Penelope Todd, Dunedin, June 2018
Butterfly mind. That’s how memoirist Fredrik Sjöberg describes his process; he’s been named by one reviewer ‘the maestro of the episodic’. As I read his opening pages, I recognise that I also have a butterfly mind — perhaps White Cabbage to his Blue Morpho — but the fluttering, discursive quality of his story suits the reader or writer who is inclined to flit, who is happy to know a little about a lot. (It’s also what favours the editor: a sense of what rings true or otherwise, over a vast range of topics. She might be a professional dilettante.)
‘Stories just begin. We rarely know where and almost never why. It doesn’t matter. Nothing is certain any longer. I just want to shut my eyes, point at random …’ So begins Sjöberg’s The Art of Flight, a book I also snatched at random while dashing through the library. But then, is any act truly random? His sunlit tumble of words, his unapologetic style of dash and dart, points the way for me in a current project, and also right here, producing a blog post on request. And so I shall ‘just begin’ and flutter along until I have a blog-length piece of writing.
We visited the butterflies last week, the grandsons and we their grandparents. We followed the painted footsteps over the lino from Science Alive, through two heavy doors, into the three-storeyed green tropical fug of banana palms and heat-loving creepers.
The butterflies show their minds: oh, blue! the Asian Swallowtail thinks as I peel off my jumper, and at once lands on my arm. Then a draft of air or a whiff of cut fruit (oh, pineapple!) carries it up to a platter on the storey above. Then, oh, warmth! It goes to glue its ‘face’ to the sunny plastic panel that stands in for a window.
The butterfly-keeper invited us to come and watch the day’s hatchlings released from their black webbing bag. In pristine and vivid blues, yellows and greens, damp crinkles notwithstanding, the brand-new creatures entered their fake tropical paradise, a couple by way of sticky small boys’ hands where they could perch and orientate themselves in readiness for the maiden flight. Whose attention span was shorter? Indeed, it was always the butterfly who lost interest before the boy, who flew off to investigate the sensations of the upper air, the concrete wall, the glancing dance of another pair of flamboyant wings.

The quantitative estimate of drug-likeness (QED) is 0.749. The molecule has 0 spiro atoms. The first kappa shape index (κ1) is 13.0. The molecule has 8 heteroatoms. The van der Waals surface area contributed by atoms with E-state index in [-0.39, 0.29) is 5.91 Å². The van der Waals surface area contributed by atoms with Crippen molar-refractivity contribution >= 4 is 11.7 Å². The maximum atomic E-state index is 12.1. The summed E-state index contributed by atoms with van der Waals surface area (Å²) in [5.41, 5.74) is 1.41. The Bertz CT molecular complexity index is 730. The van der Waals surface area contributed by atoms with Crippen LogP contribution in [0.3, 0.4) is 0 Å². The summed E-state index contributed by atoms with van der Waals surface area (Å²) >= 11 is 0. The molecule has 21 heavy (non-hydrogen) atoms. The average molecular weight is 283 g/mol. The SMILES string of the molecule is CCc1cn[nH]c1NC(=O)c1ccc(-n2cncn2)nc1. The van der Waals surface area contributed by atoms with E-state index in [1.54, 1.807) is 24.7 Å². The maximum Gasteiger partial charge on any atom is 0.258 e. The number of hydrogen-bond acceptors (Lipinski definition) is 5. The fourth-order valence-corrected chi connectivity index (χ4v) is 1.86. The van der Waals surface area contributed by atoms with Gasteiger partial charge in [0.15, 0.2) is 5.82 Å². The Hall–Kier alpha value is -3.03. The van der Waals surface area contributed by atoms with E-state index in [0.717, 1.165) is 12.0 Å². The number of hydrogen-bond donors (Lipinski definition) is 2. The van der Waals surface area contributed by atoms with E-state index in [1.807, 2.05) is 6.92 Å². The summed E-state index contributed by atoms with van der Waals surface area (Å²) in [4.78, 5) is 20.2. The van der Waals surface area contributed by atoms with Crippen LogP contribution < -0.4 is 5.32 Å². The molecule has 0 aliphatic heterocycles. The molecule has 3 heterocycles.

Outside, as I write, a dozen winged critters hop and twitter in the plum tree where an hour ago I put wet bread on the swinging wooden feeder (in lieu of the ideal birdseed, which I’ll buy next time I go to town): mostly wax-eyes who also encrust the bowl of sugar-water and the skewered apples at the other side of the house; sparrows; varieties of finch; and just now a curious starling: I say ‘curious’ because I’ve never seen one come to eat bread. This speckled youngster nosed in amongst the much smaller wax-eyes, eyed the tray, and went on its way. (I know it was young because — flitting again — I saw online that younger starlings are brown, mature ones black; and did you know that their beaks are black in winter, yellow in summer? A butterfly fact, a fancy plucked in passing.)
And so we write and so we live: eyeing what’s offered; having some kind of response in the body – registered or unregistered – that draws or repels us. Something compels us to choose or reject this item, this experience, this path or that. Butterfly mind might keep a person forever on the move, unsettled, unsatisfied, distracted and distractable. Or, if the contents of that mind can be tracked, netted, then disentangled and (dare I say) pinned to the page, before you know it you have a blog post, and who knows, possibly the beginnings of a memoir.
The only really awful thing we learned at the butterfly house is that the butterflies aren’t allowed to lay eggs. If they did, in short order the caterpillars would munch their faux jungle to shreds. To prevent the fulfilment of the butterfly lifecycle, the hothouse is kept devoid of the plants that the larvae would naturally eat; nothing in this tropical illusion will entice the butterflies to lay, so they sip at fruit, flit and glide up and down the storeys of their pseudo-ecosystem, with the plash of waterfall and play of sun, and evidently they mate. But they will never reproduce themselves. All their kin arrive as they did, in containers of chrysalises from the Philippines and Costa Rica.
Butterfly mind is flummoxed, even alarmed. Which way to go? What further analogy can be drawn between sad lepidoptera and writer? That we risk writing our way into cul-de-sacs of sterility? What is the chance that the whole writing game is a set-up — sidelining us by some malevolent instinct away from life itself, with our need to grab it in our sticky fingers, tip it this way and that, to get it down on the page … ?
But. Oh, coffee!